The number of U.S. babies born to teen mothers dropped to record lows in 2011, according to new data from the Centers for Disease Control and Prevention.
Fewer women also gave birth in their 20s than in prior years, researchers found - but the birth rate increased for those in their late 30s and early 40s.
“The economy has declined, and that certainly is a factor that goes into people’s decisions about having a child,” said CDC statistician Brady Hamilton, lead author of the new report.
“Women may say to themselves, ‘It’s not a particularly good time right now… let’s wait a little bit,’” he told Reuters Health.
Older women, however, are typically more secure in their employment, he said - and understand that they don’t have as long to wait if they want to get pregnant.
The new data were published Monday in the journal Pediatrics. They showed an eight-percent drop in teen births between 2010 and 2011. Just over three percent of 15- to 19-year-olds had babies during that period.
Hamilton and his colleagues calculated that 3.6 million more babies would have been born to women in that age group over the last two decades had the teen birth rate not been falling since a peak in 1991.
On the other end of the spectrum, the birth rate among 35- to 39-year-olds increased by three percent over 2010 figures. In 2011, 4.7 percent of women in their late 30s and just over one percent in their early 40s had a baby, the CDC team found.
+ In 2010, 3,999,386 births were reported to U.S. residents, 3 percent less than in 2009 (4,130,665). The number of births declined for nearly all race and Hispanic origin groups.
+ The general fertility rate was 64.1 births per 1,000 U.S. women aged 15–44, down 3 percent from 2009 (66.2). The total fertility rate (estimated number of births over a woman’s lifetime) was 1,931 births per 1,000 women in 2010, a 4 percent decline from 2009 (2,002).
+ The birth rate for U.S. teenagers aged 15–19 fell 10 percent in 2010, to 34.2 per 1,000, reaching the lowest level reported in the United States in seven decades. Rates declined for teen subgroups aged 10–14, 15–17, and 18–19 and for all race and Hispanic origin groups.
+ Birth rates declined among women of all age groups under age 40 from 2009 to 2010; the birth rate for women aged 40–44 rose, and the rate per 1,000 women aged 45–49 was unchanged.
+ The first-birth rate for women aged 15–44 declined 3 percent to 25.9 births per 1,000 women in 2010. First-birth rates declined for women under age 30 and aged 35–39, but rose for women aged 30–34 and 40–44.
+ In 2010, the mean age of mother at first birth increased to 25.4 years from 25.2 in 2009. The mean age rose for nearly all race and Hispanic origin groups.
+ Childbearing by unmarried women declined in 2010 for the second consecutive year, as reflected in fewer births (1,633,471) and a lower birth rate (47.6 per 1,000). The number of births declined almost 4 percent and the birth rate fell 5 percent, while the percentage of births to unmarried women declined slightly to 40.8 percent.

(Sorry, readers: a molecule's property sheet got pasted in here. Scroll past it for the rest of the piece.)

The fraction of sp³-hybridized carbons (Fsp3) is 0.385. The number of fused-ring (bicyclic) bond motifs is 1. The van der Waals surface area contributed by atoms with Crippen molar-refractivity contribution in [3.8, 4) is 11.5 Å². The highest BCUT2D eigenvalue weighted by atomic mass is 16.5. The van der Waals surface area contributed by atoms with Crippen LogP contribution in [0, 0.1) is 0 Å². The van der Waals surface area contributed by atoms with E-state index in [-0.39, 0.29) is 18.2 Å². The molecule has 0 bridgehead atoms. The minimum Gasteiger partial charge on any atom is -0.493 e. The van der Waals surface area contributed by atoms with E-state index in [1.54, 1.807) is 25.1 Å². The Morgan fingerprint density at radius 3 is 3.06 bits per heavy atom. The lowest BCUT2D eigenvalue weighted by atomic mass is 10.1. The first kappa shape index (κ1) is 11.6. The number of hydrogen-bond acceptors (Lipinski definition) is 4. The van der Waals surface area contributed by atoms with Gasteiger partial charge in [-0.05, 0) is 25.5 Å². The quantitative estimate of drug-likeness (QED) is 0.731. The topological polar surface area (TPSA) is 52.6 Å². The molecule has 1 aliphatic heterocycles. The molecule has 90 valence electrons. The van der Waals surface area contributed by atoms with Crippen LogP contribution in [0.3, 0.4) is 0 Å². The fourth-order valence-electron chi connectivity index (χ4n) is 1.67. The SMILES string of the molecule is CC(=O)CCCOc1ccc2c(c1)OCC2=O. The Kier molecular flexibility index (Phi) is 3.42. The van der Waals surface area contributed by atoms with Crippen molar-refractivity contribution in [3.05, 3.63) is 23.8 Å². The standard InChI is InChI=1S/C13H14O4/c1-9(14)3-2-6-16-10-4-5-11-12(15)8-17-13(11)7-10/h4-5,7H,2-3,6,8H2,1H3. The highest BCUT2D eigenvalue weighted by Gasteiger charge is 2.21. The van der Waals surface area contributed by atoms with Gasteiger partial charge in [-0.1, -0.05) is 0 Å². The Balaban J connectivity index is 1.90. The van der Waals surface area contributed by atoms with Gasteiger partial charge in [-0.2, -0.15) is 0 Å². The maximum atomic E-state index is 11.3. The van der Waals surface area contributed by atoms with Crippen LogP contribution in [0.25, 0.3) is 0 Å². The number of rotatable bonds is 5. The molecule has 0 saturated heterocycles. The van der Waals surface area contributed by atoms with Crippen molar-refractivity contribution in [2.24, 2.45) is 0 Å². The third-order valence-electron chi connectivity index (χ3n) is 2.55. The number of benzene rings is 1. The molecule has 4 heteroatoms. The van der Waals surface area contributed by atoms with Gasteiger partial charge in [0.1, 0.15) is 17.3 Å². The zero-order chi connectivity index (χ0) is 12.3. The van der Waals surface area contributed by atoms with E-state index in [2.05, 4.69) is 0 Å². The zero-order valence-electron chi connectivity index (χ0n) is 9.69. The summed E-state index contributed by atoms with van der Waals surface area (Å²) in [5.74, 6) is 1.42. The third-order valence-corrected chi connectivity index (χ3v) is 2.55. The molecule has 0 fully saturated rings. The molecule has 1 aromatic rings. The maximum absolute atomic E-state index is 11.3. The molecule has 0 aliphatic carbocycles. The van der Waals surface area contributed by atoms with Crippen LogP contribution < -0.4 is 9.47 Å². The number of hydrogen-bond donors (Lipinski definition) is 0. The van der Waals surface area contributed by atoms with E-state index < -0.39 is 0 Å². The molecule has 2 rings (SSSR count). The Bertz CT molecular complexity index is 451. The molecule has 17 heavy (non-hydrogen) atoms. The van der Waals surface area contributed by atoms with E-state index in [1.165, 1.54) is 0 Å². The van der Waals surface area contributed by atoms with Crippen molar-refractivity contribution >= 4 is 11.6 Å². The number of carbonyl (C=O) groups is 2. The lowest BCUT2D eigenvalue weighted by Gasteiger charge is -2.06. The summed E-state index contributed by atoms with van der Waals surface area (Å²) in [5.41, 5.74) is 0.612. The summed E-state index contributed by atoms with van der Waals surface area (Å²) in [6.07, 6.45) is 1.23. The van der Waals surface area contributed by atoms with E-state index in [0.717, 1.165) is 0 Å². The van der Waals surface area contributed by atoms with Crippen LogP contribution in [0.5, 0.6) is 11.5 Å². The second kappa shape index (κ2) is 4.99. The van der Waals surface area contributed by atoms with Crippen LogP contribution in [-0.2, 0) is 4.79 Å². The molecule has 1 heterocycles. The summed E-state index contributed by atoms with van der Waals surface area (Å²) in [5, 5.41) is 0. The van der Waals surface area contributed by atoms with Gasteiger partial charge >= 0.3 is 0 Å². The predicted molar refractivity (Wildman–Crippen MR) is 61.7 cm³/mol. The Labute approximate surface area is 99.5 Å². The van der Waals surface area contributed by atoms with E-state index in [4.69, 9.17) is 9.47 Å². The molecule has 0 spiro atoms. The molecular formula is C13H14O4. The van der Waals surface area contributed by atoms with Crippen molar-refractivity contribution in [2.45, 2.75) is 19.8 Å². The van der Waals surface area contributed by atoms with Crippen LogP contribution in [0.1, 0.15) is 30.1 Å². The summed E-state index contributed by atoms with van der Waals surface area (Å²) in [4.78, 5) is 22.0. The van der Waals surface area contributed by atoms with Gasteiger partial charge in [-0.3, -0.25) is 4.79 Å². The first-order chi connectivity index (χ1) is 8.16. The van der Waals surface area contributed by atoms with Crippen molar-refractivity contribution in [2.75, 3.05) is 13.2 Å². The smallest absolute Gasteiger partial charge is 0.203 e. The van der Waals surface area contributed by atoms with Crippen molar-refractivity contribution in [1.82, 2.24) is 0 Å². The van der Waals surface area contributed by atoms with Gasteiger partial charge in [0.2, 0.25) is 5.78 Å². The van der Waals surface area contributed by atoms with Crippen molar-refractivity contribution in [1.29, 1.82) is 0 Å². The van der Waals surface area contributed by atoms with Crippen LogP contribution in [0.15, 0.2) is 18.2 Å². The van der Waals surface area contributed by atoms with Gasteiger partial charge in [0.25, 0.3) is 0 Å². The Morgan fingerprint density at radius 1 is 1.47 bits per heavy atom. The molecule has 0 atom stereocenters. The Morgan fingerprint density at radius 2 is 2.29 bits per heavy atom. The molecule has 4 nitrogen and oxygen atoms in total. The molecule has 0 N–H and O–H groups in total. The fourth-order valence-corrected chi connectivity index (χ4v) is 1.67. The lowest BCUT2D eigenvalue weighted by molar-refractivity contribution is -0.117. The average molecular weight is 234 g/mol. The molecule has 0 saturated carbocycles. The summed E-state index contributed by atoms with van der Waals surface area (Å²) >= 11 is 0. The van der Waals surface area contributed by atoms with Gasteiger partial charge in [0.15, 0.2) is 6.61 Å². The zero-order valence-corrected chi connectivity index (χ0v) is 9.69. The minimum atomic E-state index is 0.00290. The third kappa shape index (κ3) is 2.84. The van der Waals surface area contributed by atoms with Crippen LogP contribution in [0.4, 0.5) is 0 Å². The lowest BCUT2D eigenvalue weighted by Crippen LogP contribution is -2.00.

+ The cesarean delivery rate decreased slightly to 32.8 percent of all births in 2010, the first decline in this rate since 1996. The cesarean rate rose nearly 60 percent from 1996 to 2009.
+ The preterm birth rate (less than 37 weeks) declined for the fourth year in a row, to 11.99 percent of births. This rate is now down 6 percent since the 2006 peak. Declines from 2009 to 2010 were seen for each of the largest race and Hispanic origin groups.
+ The low birthweight (LBW) rate was essentially unchanged in 2010 at 8.15 percent of all births. The LBW rate (less than 2,500 grams) has trended somewhat downward since 2006 (from 8.26 percent).
+ The twin birth rate declined slightly in 2010 to 33.1 per 1,000 total births. The twinning rate rose more than 70 percent from 1980 to 2009, but the pace of increase has slowed in recent years. The rate of triplet and higher-order multiple births (triplet/+) declined 10 percent in 2010, to 137.6 per 100,000 births. The triplet/+ birth rate rose more than 400 percent during the 1980s and 1990s, but has declined 29 percent since 1998.
Other results from the vital statistics report showed a continued decline in babies born prematurely or small, and an unchanged rate of infant deaths.
Black and Hispanic mothers continued to be more likely to have a premature baby than white women, but rates declined among all races. Infant mortality was more than twice as high among babies born to black mothers as in babies of white moms, death records showed.
Hamilton said the decline in teen births, in particular, is especially “welcome news” and reflects the efforts of programs and policies targeting that age group.
“It’s definitely consistent with the trends that we’ve seen, and it’s obviously good news overall,” said Dr. Krishna Upadhya, who studies teen pregnancy at the Johns Hopkins School of Medicine in Baltimore.
“I think the main thing behind this is increased contraceptive use, and better contraceptive use,” Upadhya, who wasn’t involved in the new research, told Reuters Health.
However, she added, there are still some parts of the country where both condoms and long-acting forms of contraception, such as intrauterine devices (IUDs), are harder for teens to access.
SOURCE: Pediatrics, online February 11, 2013.